Documentation. Hmmm. Oops.

One senior manager in the company recently remarked that there are perhaps five or six individuals in the entire company with the technical abilities, experience and communication abilities to help pull off the type of endeavour — both in terms of the project and how we go about it. Two or at most three of those individuals, to my knowledge, are attached to the project, and one of these is less than sanguine about the currency of technical knowledge and experience being brought to bear.

Since arriving on the project, I have handed two books to specific individuals, with instructions to at lesat skim them heavily and be able to engage in a discussion of the concepts presented in a week to ten days' time. Despite repeated prodding, neither of those individuals appeared to make that level of effort. This is not to complain specifically about the individuals; informally asking developers within the group how many technical books they had read in the last 18 months averaged solidly in the single digits. A similar survey taken in comparable groups at Microsoft, Borland, Siemens Rolm or Weyerhaeuser — all companies where I have worked previously — would likely average in the mid-twenties at least. So too, I suspect, would surveys at Wipro, Infosys or PricewaterhouseCoopers, some of our current and potential competitors.

While American technical people are rightly famous for living inside their own technical world and not getting out often enough, that provides only limited coverage as an excuse. In a craft whose very raison d'├Ętre is information, an oft-repeated truism (first attributed, to my knowledge, to Grace Hopper, that "90% of what you know will be obsolete in six months; 10% of what you know will never be obsolete. Make sure you get the full ten percent." If you don't read — both books and online materials — how can a software (or Web) developer have any credible hope of remaining current or even competent at his or her craft?

That principle extends to organisations. If the individual developers do not exert continuous efforts to maintain their skills (technical and linguistic) at a sufficiently high level, and their employer similarly chooses not to do so, how can that organisation remain competitive over the long term, when competitiveness may be directly linked to the efficiency and effectiveness with which that organisation acquires, utilises and expands upon information — predominantly in English? How can smaller organisations compete against larger ones which are more likely to have the raw manpower to scrape together a team to accomplish a difficult, leading-edge project? "Learn continuously or you're gone" was an oft-repeated mantra from business and industry participants in a recent Software Development Conference and Expo, an important industry conference. What of the individuals or organisations who choose not to do so?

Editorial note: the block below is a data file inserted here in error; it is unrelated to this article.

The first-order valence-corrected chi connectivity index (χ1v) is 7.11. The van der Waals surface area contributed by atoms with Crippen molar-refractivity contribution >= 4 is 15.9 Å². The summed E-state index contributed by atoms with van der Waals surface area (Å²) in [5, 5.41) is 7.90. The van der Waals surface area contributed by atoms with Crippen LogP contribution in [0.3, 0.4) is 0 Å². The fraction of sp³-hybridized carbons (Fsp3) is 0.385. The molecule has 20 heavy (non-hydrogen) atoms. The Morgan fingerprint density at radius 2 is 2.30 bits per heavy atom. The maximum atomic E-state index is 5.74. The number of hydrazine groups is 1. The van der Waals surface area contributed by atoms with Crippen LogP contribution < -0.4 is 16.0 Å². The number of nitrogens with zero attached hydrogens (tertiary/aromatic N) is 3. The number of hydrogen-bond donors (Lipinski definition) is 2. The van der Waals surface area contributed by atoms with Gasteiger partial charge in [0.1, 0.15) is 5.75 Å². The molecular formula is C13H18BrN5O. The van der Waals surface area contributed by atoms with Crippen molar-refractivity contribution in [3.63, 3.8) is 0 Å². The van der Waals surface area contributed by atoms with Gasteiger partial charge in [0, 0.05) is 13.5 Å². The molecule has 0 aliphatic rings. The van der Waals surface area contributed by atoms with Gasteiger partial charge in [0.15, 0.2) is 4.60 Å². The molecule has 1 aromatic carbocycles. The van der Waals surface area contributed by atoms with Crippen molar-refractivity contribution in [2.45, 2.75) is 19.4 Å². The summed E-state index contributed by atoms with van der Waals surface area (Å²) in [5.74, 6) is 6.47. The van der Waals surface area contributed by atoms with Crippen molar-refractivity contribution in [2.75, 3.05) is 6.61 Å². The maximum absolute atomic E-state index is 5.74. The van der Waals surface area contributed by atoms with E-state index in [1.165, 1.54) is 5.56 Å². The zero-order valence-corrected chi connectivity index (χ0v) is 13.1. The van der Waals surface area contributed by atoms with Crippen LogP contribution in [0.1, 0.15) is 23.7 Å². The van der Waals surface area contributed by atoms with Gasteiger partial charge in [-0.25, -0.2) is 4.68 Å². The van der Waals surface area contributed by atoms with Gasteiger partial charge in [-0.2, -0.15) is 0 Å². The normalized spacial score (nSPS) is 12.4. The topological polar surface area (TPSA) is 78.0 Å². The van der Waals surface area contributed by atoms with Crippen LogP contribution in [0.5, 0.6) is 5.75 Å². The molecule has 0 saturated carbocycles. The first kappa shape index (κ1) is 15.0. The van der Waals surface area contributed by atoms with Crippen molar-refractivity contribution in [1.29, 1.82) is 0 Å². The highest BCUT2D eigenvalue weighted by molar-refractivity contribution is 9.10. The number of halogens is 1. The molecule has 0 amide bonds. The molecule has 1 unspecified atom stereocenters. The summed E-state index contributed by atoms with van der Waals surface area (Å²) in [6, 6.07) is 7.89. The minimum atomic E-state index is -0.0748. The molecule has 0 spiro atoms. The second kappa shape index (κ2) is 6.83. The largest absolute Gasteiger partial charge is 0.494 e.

Those of us involved in the craft of software and Web development have an obvious economic and professional obligation to our own careers to keep our own skills current. We also have an ethical, moral (and in some jurisdictions, fiduciary, legal) obligation to encourage our employers or other professional organisations to do so. There is no way of knowing whether, or how successfully, any given technology, language or practise will be in ten years' time, or even five. How many times has the IT industry been rocked by sudden paradigm shifts — the personal computer, the World Wide Web — which not only created large new areas of opportunity, but severely constrained growth in previously lucrative areas? I came into this industry at a time when (seemingly) several million mainframe COBOL programmers were watching their jobs go away as business moved first to minicomputers, then to PCs. History repeated itself with the shift to graphical systems like the Apple Macintosh and Microsoft Windows, and again with the World Wide Web and the other Internet-related technologies, and yet again with the offshoring craze of the last five years. What developer, or manager, or director, has the hubris to in effect declare that it won't happen again, that there own't be a new, disruptive technology shift that obsoletes skills and capabilities?

But whatever shift there is, whatever new technology comes along that turns college dropouts into megabillionaires, that changes the professional lives of millions of craftspeople... it will almost certainly be documented in English.